But as you may have noticed, each menu is very different. Each has its quirks and 

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Doin' the Dishes!

Saratoga ChipsCorned Beef Hash.  Large Pot of Oolong Tea

Okay, so they’re not included in the works of Shakespeare (as far as I know), but that doesn’t mean these dishes aren't of value to researchers and scholars and the generally curious who read menus in order to learn more about the food served and consumed in restaurants throughout history.

But until now this kind of information (the food!) was 

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NYC Reads: Books on the Subway

"I hope you are not here because you like to read." It was the opening salvo for my interview with the admissions director at the University of Maryland's Graduate School of Library & Information Services. I don't remember what, or if, I countered. It was 1967.

Answer or no answer I was admitted, matriculated, and graduated. After a long library career, I am now retired and a recent volunteer at NYPL. The admissions director is long gone, but I would like to reply. "I love to read. Did then, still do. And I love to know what people are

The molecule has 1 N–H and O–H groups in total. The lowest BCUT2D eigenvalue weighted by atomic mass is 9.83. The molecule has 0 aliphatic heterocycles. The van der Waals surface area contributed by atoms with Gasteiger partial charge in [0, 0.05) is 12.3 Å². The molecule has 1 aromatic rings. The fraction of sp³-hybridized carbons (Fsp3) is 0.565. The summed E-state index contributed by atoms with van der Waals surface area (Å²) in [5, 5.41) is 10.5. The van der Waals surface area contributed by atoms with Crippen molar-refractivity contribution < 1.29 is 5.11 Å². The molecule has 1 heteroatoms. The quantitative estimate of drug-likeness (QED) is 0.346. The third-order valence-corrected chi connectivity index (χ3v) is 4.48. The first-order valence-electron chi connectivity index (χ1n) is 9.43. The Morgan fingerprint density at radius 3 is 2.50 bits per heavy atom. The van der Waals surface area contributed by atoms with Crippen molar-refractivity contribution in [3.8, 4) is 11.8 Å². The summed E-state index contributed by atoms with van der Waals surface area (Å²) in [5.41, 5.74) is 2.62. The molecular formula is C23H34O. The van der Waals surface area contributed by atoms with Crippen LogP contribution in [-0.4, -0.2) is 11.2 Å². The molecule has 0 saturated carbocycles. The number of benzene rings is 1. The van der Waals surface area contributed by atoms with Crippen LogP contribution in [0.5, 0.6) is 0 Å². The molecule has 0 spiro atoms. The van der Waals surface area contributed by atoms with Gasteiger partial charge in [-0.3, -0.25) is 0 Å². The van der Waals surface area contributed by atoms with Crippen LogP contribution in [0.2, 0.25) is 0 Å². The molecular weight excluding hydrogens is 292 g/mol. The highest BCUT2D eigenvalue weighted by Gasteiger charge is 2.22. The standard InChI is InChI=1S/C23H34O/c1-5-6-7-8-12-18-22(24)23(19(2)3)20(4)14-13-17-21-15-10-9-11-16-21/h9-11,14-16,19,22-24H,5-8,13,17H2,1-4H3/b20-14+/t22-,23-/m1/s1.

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A Short History of the Kingsbridge Library

The Kingsbridge Library will soon be moving to a new building and as we start to plan for our move, I can't help but reflect on the long and rich history the Kingsbridge Branch has had through the years.

The Kingsbridge Library lends its beginnings to the Kingsbridge Free Library, established in 1894 and housed above Hecht's drugstore on what is now 230th St. between Kingsbridge Ave and Corlear Ave. It quickly became clear that the small space was not adequate and it grew even more imperative that the library needed a new and more